“Perhaps the best book I can think of for thoughtful people to read about Israel and Palestine.”
— Prof. Laura Levitt: author, American Jewish Loss after the Holocaust

“This compelling and compassionate book offers fresh insight into how these divergent histories reverberate in Israel today.”
— Mubarak Awad: founder, Palestinian Center for the Study of Nonviolence


“Jo Roberts’ theories on social suffering and memory narrative resonate across history and culture. Readers from every region in the world will find parallels to their own and gain understanding. As I read, I was applying her analysis to situations with which I am intimately familiar, from post-colonial Africa to recent events in American inner cities. Just as we might be tempted to think there is nothing new to learn about modern Israel and the Palestinian conflict … comes this lyrical and balanced book advocating a path towards reconciliation based on the notion that a fractured relationship can only heal when both parties open themselves to regard the pain of the other.”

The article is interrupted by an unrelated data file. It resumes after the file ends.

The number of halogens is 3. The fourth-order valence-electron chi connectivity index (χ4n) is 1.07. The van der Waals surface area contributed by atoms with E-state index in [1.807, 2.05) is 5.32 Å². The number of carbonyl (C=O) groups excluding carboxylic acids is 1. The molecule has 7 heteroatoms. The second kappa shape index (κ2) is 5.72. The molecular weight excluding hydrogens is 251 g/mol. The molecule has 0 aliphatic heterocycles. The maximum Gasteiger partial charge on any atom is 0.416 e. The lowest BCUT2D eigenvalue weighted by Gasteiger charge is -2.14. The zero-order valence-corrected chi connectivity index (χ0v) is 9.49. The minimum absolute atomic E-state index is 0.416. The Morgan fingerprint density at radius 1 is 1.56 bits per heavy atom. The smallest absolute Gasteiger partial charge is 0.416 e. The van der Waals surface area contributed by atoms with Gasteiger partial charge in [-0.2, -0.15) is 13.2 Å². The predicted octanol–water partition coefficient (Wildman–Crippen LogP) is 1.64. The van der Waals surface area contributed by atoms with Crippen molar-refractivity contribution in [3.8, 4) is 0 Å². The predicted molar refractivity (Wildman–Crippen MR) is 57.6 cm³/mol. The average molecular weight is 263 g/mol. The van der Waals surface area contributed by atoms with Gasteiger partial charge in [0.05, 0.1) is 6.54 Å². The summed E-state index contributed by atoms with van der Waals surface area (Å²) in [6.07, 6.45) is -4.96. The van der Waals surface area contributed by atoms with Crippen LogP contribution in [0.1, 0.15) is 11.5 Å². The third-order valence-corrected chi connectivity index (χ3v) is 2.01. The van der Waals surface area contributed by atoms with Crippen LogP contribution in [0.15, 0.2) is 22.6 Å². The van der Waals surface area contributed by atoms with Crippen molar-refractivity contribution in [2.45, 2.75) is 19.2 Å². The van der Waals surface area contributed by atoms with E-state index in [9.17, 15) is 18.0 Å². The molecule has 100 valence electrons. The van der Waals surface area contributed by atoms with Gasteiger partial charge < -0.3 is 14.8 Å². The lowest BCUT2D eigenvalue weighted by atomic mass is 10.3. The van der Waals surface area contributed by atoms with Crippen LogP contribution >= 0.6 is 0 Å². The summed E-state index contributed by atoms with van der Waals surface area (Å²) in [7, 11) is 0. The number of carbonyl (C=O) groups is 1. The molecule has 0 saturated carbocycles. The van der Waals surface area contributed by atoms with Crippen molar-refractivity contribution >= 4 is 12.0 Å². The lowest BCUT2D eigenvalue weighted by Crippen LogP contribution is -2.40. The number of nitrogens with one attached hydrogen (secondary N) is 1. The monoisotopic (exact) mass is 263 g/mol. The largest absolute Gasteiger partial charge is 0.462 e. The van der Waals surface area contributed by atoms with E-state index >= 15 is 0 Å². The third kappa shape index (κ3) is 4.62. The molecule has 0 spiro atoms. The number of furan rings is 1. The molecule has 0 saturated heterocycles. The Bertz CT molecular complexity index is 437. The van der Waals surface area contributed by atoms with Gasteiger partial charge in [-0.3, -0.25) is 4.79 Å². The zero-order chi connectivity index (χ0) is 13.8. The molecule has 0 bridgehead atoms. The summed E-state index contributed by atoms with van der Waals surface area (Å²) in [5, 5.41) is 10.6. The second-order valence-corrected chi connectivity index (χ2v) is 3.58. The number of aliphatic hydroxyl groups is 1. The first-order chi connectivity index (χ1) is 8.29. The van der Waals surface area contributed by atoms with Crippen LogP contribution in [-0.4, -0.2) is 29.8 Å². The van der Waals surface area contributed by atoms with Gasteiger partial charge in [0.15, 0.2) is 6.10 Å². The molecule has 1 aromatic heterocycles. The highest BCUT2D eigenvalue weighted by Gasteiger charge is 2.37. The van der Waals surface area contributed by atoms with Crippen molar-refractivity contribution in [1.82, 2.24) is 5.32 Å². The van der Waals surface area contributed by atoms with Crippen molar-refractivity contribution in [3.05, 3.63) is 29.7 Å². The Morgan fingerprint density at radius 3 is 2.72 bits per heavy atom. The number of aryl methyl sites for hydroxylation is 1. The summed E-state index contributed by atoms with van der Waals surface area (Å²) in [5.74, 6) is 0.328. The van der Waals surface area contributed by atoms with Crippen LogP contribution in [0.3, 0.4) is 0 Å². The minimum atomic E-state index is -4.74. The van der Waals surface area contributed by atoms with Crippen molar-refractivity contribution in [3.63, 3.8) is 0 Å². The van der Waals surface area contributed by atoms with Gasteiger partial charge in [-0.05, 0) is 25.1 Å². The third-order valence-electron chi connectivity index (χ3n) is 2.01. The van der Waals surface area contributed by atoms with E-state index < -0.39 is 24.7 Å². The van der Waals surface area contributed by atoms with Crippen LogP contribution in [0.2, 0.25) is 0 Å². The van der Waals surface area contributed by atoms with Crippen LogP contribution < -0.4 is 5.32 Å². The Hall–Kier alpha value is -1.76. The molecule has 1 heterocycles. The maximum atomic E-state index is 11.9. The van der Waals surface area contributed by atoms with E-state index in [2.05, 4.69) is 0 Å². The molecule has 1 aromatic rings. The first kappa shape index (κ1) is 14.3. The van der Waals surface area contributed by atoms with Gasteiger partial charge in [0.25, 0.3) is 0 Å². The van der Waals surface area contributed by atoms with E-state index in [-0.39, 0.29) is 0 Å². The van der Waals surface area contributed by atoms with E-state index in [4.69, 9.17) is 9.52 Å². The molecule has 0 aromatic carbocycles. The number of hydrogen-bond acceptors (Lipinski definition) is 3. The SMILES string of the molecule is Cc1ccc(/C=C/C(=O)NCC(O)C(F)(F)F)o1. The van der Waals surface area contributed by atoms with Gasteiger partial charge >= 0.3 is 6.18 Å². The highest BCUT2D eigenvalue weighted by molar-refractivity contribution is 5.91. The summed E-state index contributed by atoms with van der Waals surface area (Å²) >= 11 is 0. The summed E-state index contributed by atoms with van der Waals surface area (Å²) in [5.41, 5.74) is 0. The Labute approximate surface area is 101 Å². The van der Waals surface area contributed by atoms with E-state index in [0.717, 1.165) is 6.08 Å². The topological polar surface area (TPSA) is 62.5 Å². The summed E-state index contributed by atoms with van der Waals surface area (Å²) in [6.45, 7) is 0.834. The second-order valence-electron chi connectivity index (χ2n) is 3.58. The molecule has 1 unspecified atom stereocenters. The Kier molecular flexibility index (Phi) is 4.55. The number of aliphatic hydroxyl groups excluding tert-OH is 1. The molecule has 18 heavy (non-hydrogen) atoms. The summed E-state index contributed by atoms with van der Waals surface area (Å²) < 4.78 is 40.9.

— Faith Adiele: 2014 Dayton Literary Peace Prize finalist judge

“I couldn’t put it down… I was utterly absorbed. Jo is a beautiful writer, and this is a book with great heart, written by a journalist whose empathy for humanity is evident on every page. It is her patience and her curiosity that compel this book, and as a reader you simply can’t stop turning the pages.”
— Gilbert King: Pulitzer-Prize-winning author of The Devil in the Grove

CLCM cover with award medals

Contested Land, Contested Memory opens in Palestine, in 1948: As Jewish refugees, survivors of the Holocaust, struggle towards the new State of Israel, Arab refugees are fleeing, many under duress. Sixty years later, the memory of trauma has shaped both peoples’ collective understanding of who they are.

After a war, the victors write history. How was the story of the exiled Palestinians erased — from textbooks, maps, even the land? How do Jewish and Palestinian Israelis now engage with the histories of the Palestinian Nakba (“Catastrophe”) and the Holocaust, and how do these echo through the political and physical landscapes of their country?

Vividly narrated, with extensive original interview material, Contested Land, Contested Memory examines how these tangled histories of suffering inform Jewish- and Palestinian-Israeli lives today, and frame Israel’s possibilities for peace.

Contested Land, Contested Memory has met with critical acclaim from reviewers of diverse political perspectives. Read the advance praise here. Read the reviews here.